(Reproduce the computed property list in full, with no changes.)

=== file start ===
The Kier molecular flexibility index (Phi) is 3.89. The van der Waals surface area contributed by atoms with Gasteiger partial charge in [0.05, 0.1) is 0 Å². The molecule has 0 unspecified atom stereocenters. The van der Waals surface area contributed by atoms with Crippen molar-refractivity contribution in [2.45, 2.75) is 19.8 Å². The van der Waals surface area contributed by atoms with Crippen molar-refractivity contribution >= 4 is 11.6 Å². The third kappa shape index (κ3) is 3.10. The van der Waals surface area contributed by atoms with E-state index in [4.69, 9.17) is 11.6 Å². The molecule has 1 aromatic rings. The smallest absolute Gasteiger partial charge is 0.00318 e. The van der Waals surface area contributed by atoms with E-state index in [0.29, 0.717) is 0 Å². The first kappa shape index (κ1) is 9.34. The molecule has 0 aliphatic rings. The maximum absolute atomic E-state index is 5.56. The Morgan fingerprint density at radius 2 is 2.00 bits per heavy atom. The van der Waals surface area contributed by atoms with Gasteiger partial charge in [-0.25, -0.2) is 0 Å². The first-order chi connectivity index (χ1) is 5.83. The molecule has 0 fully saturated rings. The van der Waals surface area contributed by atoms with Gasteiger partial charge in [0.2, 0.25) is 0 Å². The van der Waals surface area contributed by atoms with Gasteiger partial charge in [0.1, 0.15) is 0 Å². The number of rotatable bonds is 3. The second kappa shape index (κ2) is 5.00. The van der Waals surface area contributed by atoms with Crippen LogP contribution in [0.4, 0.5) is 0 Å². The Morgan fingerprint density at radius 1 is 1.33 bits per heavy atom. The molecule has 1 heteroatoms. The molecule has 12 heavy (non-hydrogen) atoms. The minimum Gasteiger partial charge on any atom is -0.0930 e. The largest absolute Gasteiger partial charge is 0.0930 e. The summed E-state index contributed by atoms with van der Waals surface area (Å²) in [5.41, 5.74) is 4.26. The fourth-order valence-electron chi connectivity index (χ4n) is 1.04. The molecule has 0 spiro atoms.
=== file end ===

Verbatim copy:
The Kier molecular flexibility index (Phi) is 3.89. The van der Waals surface area contributed by atoms with Gasteiger partial charge in [0.05, 0.1) is 0 Å². The molecule has 0 unspecified atom stereocenters. The van der Waals surface area contributed by atoms with Crippen molar-refractivity contribution in [2.45, 2.75) is 19.8 Å². The van der Waals surface area contributed by atoms with Crippen molar-refractivity contribution >= 4 is 11.6 Å². The third kappa shape index (κ3) is 3.10. The van der Waals surface area contributed by atoms with E-state index in [4.69, 9.17) is 11.6 Å². The molecule has 1 aromatic rings. The smallest absolute Gasteiger partial charge is 0.00318 e. The van der Waals surface area contributed by atoms with E-state index in [0.29, 0.717) is 0 Å². The first kappa shape index (κ1) is 9.34. The molecule has 0 aliphatic rings. The maximum absolute atomic E-state index is 5.56. The Morgan fingerprint density at radius 2 is 2.00 bits per heavy atom. The van der Waals surface area contributed by atoms with Gasteiger partial charge in [-0.25, -0.2) is 0 Å². The first-order chi connectivity index (χ1) is 5.83. The molecule has 0 fully saturated rings. The van der Waals surface area contributed by atoms with Gasteiger partial charge in [0.2, 0.25) is 0 Å². The van der Waals surface area contributed by atoms with Gasteiger partial charge in [0.1, 0.15) is 0 Å². The number of rotatable bonds is 3. The second kappa shape index (κ2) is 5.00. The van der Waals surface area contributed by atoms with Crippen LogP contribution in [0.4, 0.5) is 0 Å². The Morgan fingerprint density at radius 1 is 1.33 bits per heavy atom. The molecule has 1 heteroatoms. The molecule has 12 heavy (non-hydrogen) atoms. The minimum Gasteiger partial charge on any atom is -0.0930 e. The largest absolute Gasteiger partial charge is 0.0930 e. The summed E-state index contributed by atoms with van der Waals surface area (Å²) in [5.41, 5.74) is 4.26. The fourth-order valence-electron chi connectivity index (χ4n) is 1.04. The molecule has 0 spiro atoms.